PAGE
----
In The Beginning...
August 28, 2013 |
The Cancer Research Institute was founded sixty years ago by Helen Coley Nauts. She envisioned an organization that would address the needs of the growing field of cancer immunology, and support the people and projects that would establish immunotherapy as a major force in the fight against cancer.
With a grant of $2,000 from Nelson Rockefeller, Mrs. Nauts and her devoted friend Oliver R. Grace founded the Cancer Research Institute in 1953. During the first two decades of CRI’s history, the science of cancer immunology grew rapidly. Mrs. Nauts enlisted the aid of Lloyd J. Old, M.D., a pioneer in cancer immunotherapy, and together they successfully recruited some of the world’s most prestigious and innovative oncologists and immunologists to serve on the Institute’s Scientific Advisory Council. Prominent among these advisors today are 3 Nobel Laureates, 27 members of the National Academy of Sciences, and 20 members of the Academy of Cancer Immunology.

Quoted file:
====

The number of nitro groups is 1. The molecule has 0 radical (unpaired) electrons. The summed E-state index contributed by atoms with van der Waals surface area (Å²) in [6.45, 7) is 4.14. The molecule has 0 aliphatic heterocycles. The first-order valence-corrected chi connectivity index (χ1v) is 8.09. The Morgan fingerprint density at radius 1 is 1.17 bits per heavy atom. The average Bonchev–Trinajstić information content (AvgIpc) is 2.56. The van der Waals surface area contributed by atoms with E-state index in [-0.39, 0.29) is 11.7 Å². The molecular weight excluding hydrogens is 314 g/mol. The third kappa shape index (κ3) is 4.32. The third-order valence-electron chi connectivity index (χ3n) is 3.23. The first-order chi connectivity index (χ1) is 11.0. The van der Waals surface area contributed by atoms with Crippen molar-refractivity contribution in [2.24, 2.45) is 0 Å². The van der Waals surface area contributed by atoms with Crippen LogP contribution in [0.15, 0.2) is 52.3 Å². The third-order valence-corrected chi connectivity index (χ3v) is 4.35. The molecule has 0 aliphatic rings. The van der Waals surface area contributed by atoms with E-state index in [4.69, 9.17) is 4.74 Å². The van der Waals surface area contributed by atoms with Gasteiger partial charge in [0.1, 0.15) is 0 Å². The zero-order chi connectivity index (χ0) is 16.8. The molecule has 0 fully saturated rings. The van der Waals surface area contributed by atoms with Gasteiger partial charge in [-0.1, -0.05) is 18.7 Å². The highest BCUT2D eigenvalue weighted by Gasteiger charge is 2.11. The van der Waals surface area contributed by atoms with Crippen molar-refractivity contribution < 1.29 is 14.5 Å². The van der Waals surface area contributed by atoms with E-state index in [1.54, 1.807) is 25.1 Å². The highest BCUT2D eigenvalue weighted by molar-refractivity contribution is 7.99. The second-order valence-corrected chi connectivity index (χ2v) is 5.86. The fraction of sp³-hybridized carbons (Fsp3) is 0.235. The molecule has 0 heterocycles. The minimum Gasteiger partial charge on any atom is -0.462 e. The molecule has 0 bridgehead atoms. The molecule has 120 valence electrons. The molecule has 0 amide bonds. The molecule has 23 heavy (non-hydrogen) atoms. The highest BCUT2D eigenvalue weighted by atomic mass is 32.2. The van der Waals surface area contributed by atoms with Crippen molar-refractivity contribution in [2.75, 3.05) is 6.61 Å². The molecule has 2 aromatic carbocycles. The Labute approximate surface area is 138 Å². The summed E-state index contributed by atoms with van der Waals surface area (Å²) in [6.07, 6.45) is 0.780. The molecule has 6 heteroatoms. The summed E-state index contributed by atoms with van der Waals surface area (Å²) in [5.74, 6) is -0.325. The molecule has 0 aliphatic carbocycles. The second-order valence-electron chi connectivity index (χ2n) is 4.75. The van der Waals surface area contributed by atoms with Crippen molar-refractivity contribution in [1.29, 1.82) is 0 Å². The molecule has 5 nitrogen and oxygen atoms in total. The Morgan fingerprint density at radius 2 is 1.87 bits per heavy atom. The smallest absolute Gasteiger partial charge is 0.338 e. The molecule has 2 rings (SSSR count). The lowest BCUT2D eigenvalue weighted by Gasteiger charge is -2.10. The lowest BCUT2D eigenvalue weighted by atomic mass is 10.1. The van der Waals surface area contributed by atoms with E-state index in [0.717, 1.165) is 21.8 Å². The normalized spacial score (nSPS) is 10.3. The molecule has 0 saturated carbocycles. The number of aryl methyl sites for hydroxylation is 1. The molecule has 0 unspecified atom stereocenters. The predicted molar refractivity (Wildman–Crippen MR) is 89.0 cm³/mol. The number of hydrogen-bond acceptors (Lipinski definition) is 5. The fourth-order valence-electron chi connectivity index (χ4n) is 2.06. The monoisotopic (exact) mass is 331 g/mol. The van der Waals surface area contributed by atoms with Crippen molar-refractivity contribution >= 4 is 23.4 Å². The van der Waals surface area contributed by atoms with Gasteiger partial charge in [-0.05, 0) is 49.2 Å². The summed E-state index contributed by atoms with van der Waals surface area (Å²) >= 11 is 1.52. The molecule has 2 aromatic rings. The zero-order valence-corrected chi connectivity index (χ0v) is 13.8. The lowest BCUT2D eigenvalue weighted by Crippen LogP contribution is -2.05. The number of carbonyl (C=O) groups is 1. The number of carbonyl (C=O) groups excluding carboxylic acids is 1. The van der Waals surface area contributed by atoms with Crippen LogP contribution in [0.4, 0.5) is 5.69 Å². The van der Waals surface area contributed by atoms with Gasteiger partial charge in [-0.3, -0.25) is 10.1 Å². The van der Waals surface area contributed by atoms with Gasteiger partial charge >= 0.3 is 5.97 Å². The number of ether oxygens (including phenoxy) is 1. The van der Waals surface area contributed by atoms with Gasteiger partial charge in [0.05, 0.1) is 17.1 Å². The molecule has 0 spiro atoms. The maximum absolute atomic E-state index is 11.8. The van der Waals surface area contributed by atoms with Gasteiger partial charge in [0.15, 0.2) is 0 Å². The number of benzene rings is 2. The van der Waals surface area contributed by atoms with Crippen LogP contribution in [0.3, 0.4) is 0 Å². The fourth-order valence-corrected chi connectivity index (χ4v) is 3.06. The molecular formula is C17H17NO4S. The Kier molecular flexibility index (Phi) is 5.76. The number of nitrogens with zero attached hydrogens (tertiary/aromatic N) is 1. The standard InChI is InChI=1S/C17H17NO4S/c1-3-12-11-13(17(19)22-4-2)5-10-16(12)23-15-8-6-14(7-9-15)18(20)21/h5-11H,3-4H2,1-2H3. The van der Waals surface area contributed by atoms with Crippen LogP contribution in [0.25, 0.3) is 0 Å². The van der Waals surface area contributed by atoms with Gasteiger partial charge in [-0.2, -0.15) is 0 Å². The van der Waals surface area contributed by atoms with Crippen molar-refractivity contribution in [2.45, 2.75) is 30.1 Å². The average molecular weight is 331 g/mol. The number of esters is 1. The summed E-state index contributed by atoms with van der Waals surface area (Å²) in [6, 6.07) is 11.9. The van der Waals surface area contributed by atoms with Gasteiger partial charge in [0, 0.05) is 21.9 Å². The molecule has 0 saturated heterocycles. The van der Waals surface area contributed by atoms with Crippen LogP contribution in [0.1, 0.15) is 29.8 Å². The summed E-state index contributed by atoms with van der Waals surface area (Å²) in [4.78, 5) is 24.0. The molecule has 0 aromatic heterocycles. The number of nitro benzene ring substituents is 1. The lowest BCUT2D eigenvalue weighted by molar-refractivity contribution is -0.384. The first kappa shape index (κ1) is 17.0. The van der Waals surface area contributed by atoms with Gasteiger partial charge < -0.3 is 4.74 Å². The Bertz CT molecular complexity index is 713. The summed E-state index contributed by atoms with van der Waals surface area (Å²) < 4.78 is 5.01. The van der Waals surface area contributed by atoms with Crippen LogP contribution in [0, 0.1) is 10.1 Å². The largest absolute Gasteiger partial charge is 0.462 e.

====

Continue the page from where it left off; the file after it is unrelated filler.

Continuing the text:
Mrs. Nauts assumed the role of the Institute’s executive director and served tirelessly in that role until 1982, when she became the Institute’s director of science and medical communications. During that time, her efforts to educate the public and foster scientific discourse within the medical community gave the Cancer Research Institute international renown as a clearinghouse for information on the field of cancer immunology.
She remained actively involved in the Institute’s affairs until her death in January 2001 at the age of 93. As a result of Mrs. Nauts’ work and the efforts of those she inspired, cancer immunology now offers one of the most promising approaches to the understanding and control of cancer, and the Institute she founded is now regarded as a pioneering and leading force in cancer research.